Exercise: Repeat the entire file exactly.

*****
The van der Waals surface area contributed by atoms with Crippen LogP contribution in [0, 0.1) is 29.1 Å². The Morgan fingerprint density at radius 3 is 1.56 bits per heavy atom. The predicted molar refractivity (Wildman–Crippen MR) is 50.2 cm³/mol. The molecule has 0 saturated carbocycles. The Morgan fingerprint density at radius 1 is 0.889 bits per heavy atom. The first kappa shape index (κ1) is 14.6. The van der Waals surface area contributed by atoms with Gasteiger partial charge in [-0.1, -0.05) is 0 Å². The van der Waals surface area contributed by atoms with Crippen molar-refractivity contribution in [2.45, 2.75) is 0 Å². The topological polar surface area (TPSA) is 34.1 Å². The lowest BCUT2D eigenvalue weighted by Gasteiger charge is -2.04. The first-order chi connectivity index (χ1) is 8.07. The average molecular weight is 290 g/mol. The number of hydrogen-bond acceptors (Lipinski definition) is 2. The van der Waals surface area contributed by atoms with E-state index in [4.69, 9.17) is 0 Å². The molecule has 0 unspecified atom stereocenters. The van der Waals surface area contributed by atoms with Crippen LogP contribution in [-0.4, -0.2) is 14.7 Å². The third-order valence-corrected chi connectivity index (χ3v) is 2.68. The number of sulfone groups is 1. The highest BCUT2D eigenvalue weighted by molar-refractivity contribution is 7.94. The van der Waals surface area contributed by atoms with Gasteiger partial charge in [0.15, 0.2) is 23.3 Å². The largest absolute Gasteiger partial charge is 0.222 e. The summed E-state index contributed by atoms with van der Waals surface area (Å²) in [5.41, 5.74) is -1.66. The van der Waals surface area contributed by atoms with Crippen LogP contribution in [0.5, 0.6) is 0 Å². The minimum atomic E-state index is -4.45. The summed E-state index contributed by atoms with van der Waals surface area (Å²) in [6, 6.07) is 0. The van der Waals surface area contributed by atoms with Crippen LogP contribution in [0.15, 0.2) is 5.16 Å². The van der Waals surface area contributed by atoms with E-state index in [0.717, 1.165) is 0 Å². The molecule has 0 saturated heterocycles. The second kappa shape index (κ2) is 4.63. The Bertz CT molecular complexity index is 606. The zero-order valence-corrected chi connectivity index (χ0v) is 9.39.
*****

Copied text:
The van der Waals surface area contributed by atoms with Crippen LogP contribution in [0, 0.1) is 29.1 Å². The Morgan fingerprint density at radius 3 is 1.56 bits per heavy atom. The predicted molar refractivity (Wildman–Crippen MR) is 50.2 cm³/mol. The molecule has 0 saturated carbocycles. The Morgan fingerprint density at radius 1 is 0.889 bits per heavy atom. The first kappa shape index (κ1) is 14.6. The van der Waals surface area contributed by atoms with Gasteiger partial charge in [-0.1, -0.05) is 0 Å². The van der Waals surface area contributed by atoms with Crippen molar-refractivity contribution in [2.45, 2.75) is 0 Å². The topological polar surface area (TPSA) is 34.1 Å². The lowest BCUT2D eigenvalue weighted by Gasteiger charge is -2.04. The first-order chi connectivity index (χ1) is 8.07. The average molecular weight is 290 g/mol. The number of hydrogen-bond acceptors (Lipinski definition) is 2. The van der Waals surface area contributed by atoms with E-state index in [4.69, 9.17) is 0 Å². The molecule has 0 unspecified atom stereocenters. The van der Waals surface area contributed by atoms with Crippen LogP contribution in [-0.4, -0.2) is 14.7 Å². The third-order valence-corrected chi connectivity index (χ3v) is 2.68. The number of sulfone groups is 1. The highest BCUT2D eigenvalue weighted by molar-refractivity contribution is 7.94. The van der Waals surface area contributed by atoms with Gasteiger partial charge in [0.15, 0.2) is 23.3 Å². The largest absolute Gasteiger partial charge is 0.222 e. The summed E-state index contributed by atoms with van der Waals surface area (Å²) in [5.41, 5.74) is -1.66. The van der Waals surface area contributed by atoms with Crippen LogP contribution in [0.5, 0.6) is 0 Å². The minimum atomic E-state index is -4.45. The summed E-state index contributed by atoms with van der Waals surface area (Å²) in [6, 6.07) is 0. The van der Waals surface area contributed by atoms with Crippen LogP contribution in [0.15, 0.2) is 5.16 Å². The van der Waals surface area contributed by atoms with E-state index in [0.717, 1.165) is 0 Å². The molecule has 0 saturated heterocycles. The second kappa shape index (κ2) is 4.63. The Bertz CT molecular complexity index is 606. The zero-order valence-corrected chi connectivity index (χ0v) is 9.39.